Category: News

One of the many advantages of working around so many professionals at Nino’s is learning more about their specialties. This includes our butchers, who can bone out a chicken in seconds; our produce buyers, who know when everything is in season; our artisan bakers who create wheaten masterpieces and our floral designers who can rattle off the names of all of their flowers and plants and tell you something about each one of them.

Likewise, Anna Doci, our resident cheese expert at Troy is a treasure trove of information and enjoys sharing her expertise with Nino’s customers who are looking for just the right cheese for a new recipe, to enjoy with wine, or to just outright enjoy all by itself.

Anna Dosi

I caught up with Anna recently as she was discussing the various types of feta cheese with a customer who had a salad recipe she was going to make. She’d heard that there are different types, so she sought out Anna for her recommendations. Once again, I found myself in the right place at just the right time at Nino’s, and as a result, I learned something more about a cheese I’ve cooked with my whole life.

Afterwards, I promised myself I’d spend a moment to soak in some of what she had to say about what turned out to be one of her favorite cheeses.

Here’s Anna:

“I grew up in Albania, but as a family, we traveled all over Eastern Europe, so as a young girl, I was exposed to many foods from all over that region. I especially loved all the varieties of figs, which also go with cheese.”

So, how did Anna come to be such a cheese expert?

Well, besides knowing quite a bit already about one of Anna’s favorite cheeses, feta, she additionally learned more about other cheeses by tasting, asking questions and studying.

Surprisingly, one of the things she most loves about cheese is its aroma.  She says it tells you a lot about a cheese, ranging from which milk was used to how it was made and how long it may have been aged.

Since I already knew that feta is one of Anna’s favorite cheeses, I asked her to show me a couple of her other favorites and tell me a bit about each of them.

“First of all,” Anna began, “we have feta from four different countries in our store. Each one is slightly different from the other. We have feta from (of course) Greece, where it all began, to France and Bulgaria, and we have domestic feta from the United States.”

What then I asked her advice on which feta to buy, she answered with the following:

“First, I ask them what are they going to use it for? A salad? Spinach pie? Stuffing? A spread? Then I ask them if they have a budget because we have feta cheeses at different prices. Myself, I love Greek feta, so I suppose I’m biased, but each feta has its own following, so I just try to tell them something about what each Feta is like and then I let them make their own choices,” she confessed.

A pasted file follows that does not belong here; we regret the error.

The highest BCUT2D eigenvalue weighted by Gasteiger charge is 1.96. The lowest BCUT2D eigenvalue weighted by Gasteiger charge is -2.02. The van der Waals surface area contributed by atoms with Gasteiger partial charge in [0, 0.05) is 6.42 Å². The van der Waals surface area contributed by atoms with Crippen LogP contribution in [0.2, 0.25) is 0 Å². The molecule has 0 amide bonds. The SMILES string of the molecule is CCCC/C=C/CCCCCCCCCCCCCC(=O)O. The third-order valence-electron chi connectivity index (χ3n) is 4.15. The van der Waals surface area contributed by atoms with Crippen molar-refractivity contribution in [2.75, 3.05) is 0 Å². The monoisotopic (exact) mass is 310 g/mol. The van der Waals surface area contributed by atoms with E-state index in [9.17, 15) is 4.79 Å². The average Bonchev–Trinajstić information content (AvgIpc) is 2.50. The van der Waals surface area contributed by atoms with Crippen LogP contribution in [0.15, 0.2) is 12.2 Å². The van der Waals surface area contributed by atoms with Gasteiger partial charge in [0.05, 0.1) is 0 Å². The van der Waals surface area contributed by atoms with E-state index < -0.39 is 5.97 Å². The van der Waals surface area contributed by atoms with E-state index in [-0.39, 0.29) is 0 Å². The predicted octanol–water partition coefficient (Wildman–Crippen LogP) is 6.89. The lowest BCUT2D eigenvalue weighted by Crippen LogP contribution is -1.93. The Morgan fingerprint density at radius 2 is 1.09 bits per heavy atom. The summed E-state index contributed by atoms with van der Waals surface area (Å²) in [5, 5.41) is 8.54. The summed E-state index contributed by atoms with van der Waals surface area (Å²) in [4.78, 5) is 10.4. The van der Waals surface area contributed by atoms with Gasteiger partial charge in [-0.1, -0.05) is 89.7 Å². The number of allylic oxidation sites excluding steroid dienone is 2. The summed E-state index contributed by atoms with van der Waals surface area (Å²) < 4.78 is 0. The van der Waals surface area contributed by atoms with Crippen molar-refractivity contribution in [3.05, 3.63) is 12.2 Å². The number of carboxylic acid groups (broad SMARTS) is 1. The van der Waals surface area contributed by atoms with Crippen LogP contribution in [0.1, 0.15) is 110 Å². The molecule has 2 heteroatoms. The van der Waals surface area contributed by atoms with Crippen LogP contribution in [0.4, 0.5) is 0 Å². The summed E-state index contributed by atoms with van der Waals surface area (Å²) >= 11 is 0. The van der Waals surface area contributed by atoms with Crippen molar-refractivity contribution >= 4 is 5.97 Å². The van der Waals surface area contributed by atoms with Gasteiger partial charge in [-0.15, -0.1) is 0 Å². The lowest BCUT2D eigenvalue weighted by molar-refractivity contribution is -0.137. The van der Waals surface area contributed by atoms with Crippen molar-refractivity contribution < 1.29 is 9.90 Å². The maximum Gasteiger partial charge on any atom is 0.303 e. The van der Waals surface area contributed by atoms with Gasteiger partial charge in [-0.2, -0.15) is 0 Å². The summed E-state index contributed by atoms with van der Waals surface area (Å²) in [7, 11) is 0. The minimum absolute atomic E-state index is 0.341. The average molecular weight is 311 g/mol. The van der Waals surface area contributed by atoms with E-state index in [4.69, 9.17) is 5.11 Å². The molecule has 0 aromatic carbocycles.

Since I’m not a feta expert, I asked Anna to give me a brief overview of the feta cheeses we carry, so I could learn a little something more. Below are her notes on each:


Made from both sheep’s and goat’s milk, it crumbles well, is not overly salty and has a medium-fine grainy texture. Ours is 100% natural and handmade and has a fresh but slightly nutty flavor. It’s Anna’s top recommendation for Greek salad and spinach pie, and she often recommends it be enjoyed with an Italian red wine from Piemonte or a Barbaresco in particular.

Vikos_Greek Feta


Our French feta is also a handmade cheese made from sheep’s milk alone, and it’s also slightly nutty but less salty than Greek and has a softer texture. She often recommends enjoying it with a Port Wine.



Nino’s Bulgarian feta, made from sheep’s milk, is the softest, smoothest feta we carry. Of the two kinds we have, our double-cream feta has a spreadable consistency yet can still be crumbled.

Domestic (American)

While every feta has its fans, Anna finds that customers purchase our domestic feta for salads, pizza toppings and general recipes in which feta is only one of many prominent ingredients. We carry it in regular, low-fat and flavored with tomato or basil.

So, what recipes does Anna use her Greek feta in?

“I make my own dough, which I roll VERY thin, sprinkle it with a spinach mixture that I make and then add lots of crumbled feta. I roll it up into a big log, bake it and cut it into thick slices. It’s one of my family favorites.”

Of course, loving cheese, I had to know what other cheeses Anna might have stashed in her home refrigerator right now.

Laughing yet almost embarrassed to admit it, she had to think for a moment. She then looked skyward, and with a very thoughtful expression, brow furled and the mental inventory complete, this is what Anna divulged was in her fridge that day:

“Well, I have, of course, feta,” she said laughing. “I also have some Parmesan-Reggiano, Taleggio, Fontina…Kasseri, and my son loves Gorgonzola, so I have to have that!”

I have to admit, Anna’s love for cheese is infectious.

Whether you’re looking for feta cheese or another cheese for your enjoyment, stop by our Troy location, meet Anna and try something new she might recommend. It’s always a delicious education.

Looking for some recipes that use one of Anna’s favorite cheeses? Here are some feta-inspired links on Nino’s website.

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